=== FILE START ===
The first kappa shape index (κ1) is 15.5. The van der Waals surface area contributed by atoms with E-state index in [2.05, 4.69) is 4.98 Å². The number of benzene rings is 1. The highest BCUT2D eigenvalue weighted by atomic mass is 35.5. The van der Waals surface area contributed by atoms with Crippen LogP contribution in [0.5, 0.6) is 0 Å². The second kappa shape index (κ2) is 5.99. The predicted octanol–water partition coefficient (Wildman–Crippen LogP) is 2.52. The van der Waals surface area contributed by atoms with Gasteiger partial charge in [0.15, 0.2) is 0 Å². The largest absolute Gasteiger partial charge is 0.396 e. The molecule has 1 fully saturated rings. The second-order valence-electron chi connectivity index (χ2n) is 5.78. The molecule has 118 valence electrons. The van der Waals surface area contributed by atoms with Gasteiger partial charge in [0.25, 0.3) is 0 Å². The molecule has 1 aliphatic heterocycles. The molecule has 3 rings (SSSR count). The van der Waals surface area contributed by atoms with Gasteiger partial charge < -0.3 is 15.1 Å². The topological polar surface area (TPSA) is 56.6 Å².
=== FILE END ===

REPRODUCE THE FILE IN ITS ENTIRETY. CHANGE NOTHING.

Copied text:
The first kappa shape index (κ1) is 15.5. The van der Waals surface area contributed by atoms with E-state index in [2.05, 4.69) is 4.98 Å². The number of benzene rings is 1. The highest BCUT2D eigenvalue weighted by atomic mass is 35.5. The van der Waals surface area contributed by atoms with Crippen LogP contribution in [0.5, 0.6) is 0 Å². The second kappa shape index (κ2) is 5.99. The predicted octanol–water partition coefficient (Wildman–Crippen LogP) is 2.52. The van der Waals surface area contributed by atoms with Gasteiger partial charge in [0.15, 0.2) is 0 Å². The largest absolute Gasteiger partial charge is 0.396 e. The molecule has 1 fully saturated rings. The second-order valence-electron chi connectivity index (χ2n) is 5.78. The molecule has 118 valence electrons. The van der Waals surface area contributed by atoms with Gasteiger partial charge in [0.25, 0.3) is 0 Å². The molecule has 1 aliphatic heterocycles. The molecule has 3 rings (SSSR count). The van der Waals surface area contributed by atoms with Gasteiger partial charge < -0.3 is 15.1 Å². The topological polar surface area (TPSA) is 56.6 Å².